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“ Not small in any sen:e of the word,” answered I, pushing MADAME LOFTY.

the Burgundy acro:s the table; and really, just now, in the

vague ball light, Jack Mortimer's six feet three loomed even Mrs. Lofty keeps a carriage,

onusually large and handsome. No, Jack was certainly not a So dol;

small mercy. We had been schoolfellows at Westminster, She has a pled grays to draw it,

chums at Cambridge, the best of friends always, though for the Noae bave I.

last half-dozen years or so parted by many a thousand miles of She's no pro der of her coachman Than an I.

sea and land. With my blze-ayed laughing baby

Even by this balf light something indescribable in the set of Trundling by.

my old friend's ordinarily fashionable garments, a something I hid his face, lest she should see

more indescribable still in his whole bearing-- certaia large The eherub b07, and envy me.

ease and freedom, as of a man acoustomed to an almost unlimited

amount of space to turn himself in, would have been sugHer fine husband has white fingere, Mine has not ;

gestive of one fact, I think, to the most casual observer

" Home from the colonies." And home from the colonies it He can give his bride a palace

Mine a cot.
Hers comes home beneath the starligh:;

For the last five years Jack Mortimer had been enjoying life
Ne'er ca-es she.

in the bush. Not that in his case there hal exisiel the usual Minc comes in the purple twilight,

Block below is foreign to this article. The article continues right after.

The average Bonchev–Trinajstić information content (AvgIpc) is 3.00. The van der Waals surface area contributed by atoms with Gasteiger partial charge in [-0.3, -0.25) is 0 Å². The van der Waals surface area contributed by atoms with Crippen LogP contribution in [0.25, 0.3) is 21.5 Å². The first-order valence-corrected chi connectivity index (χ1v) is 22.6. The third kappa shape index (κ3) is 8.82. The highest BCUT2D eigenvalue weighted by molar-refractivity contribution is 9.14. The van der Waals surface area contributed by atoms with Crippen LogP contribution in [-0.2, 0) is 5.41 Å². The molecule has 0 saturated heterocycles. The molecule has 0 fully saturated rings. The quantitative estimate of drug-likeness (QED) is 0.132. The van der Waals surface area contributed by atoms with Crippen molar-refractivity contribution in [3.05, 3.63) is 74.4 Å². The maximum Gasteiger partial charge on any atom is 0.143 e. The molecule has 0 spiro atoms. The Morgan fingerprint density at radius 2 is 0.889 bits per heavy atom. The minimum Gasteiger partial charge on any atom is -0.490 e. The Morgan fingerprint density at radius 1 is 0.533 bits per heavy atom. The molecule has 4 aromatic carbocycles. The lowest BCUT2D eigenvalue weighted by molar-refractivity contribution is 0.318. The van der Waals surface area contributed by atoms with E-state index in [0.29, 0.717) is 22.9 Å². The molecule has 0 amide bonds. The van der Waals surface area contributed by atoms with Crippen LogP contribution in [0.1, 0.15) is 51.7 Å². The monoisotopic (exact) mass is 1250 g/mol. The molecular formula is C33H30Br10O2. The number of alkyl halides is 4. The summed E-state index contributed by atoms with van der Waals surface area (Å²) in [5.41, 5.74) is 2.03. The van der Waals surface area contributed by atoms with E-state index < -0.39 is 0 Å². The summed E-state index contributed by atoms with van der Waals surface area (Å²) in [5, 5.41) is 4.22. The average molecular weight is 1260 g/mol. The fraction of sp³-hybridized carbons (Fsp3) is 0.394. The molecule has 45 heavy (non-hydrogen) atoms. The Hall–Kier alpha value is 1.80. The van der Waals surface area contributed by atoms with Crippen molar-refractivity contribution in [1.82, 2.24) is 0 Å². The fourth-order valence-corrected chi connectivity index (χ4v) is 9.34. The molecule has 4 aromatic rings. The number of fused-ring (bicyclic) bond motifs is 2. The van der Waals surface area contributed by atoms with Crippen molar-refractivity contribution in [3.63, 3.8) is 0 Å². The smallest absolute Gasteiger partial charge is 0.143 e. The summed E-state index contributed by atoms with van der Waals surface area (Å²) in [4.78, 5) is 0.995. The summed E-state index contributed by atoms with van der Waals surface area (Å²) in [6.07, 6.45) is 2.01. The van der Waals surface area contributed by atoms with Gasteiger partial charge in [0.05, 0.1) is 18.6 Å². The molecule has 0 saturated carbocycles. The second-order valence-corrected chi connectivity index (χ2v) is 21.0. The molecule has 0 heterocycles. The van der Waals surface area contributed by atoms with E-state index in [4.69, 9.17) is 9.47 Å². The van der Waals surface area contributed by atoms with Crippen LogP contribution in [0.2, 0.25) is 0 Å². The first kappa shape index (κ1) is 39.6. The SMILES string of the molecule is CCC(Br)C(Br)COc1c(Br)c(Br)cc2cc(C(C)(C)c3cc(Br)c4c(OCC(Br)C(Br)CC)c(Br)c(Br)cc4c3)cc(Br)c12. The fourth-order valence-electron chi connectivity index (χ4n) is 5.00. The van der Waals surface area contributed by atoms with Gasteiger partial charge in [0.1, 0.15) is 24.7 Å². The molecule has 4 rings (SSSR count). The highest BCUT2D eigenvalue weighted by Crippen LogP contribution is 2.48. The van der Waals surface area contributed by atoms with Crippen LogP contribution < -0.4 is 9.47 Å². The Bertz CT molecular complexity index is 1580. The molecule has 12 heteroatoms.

inducement for viewing life upd-r those delightfully primitive Kisses me,

aspects, for my friend bad occupied from his youth upwards And prays that He who turns life's sands Will hold His loved ones in His hands.

that enviable position of heir to a wealthy maiden aunt; but

merely, as it seemed, írom a natural and inevitable tendency Mrs. Lofty has he: jewels,

in his own nature towards that simple and patriarchal state of So have I;

things. There having been no particular necessity for his prosShe wears herz upon her bosom,

pering in the line of life he had adopted, prosper, of course, be Incide I.

did; but a few months back, in compliance with the wishes of She will leave hers at Death's portals,

the maidea aụnt, who was getting on in years, and craved, as By and-by. I shall bear the treasures with me,

she said, to see her boy (which she would have called Jack if When I die,

he had been fixty, instead o: well up towards thirty, as he was) For I have love, and she has gold ;

take up his position in his native land be ore she died, be baci She counts her wealth, mine can't be told.

disposed of ali bis flocks and herds, and came back to old Eog

land to settle down as a country gentleman and landed proShe has tho:e wbo love her station,

None have I,
But I've ose true heart beside me,

I bad not very long previous y succeeded to my own modest
Glad am I ;

patrimony of Meadowsleigh, and flatır myself that that fact I'd not change it for a kingdom,

had some weight in the selection made by Jack of a residence ; No, cot I;

the same being a queer, rambling old house, with a valuable, God will weigh it in the balance,

but certainly improvable property attached, in my neighborBy and-by.

hood, called The Wild. And then the difference he'll define

Here Jack had been domiciled for some months now, the head 'Twixt Mrs. Lofty's wealth and mine.

of a curio'is bachelor establishment, organised, I should say, on strictly bush principles.

As near neighbors, as well as old friends, Jack and I were BETWEEN THE LIGHTS.

accustomed to exchange unceremonious visits at all bours ; 80 that after we had nodded to each other over our first glass,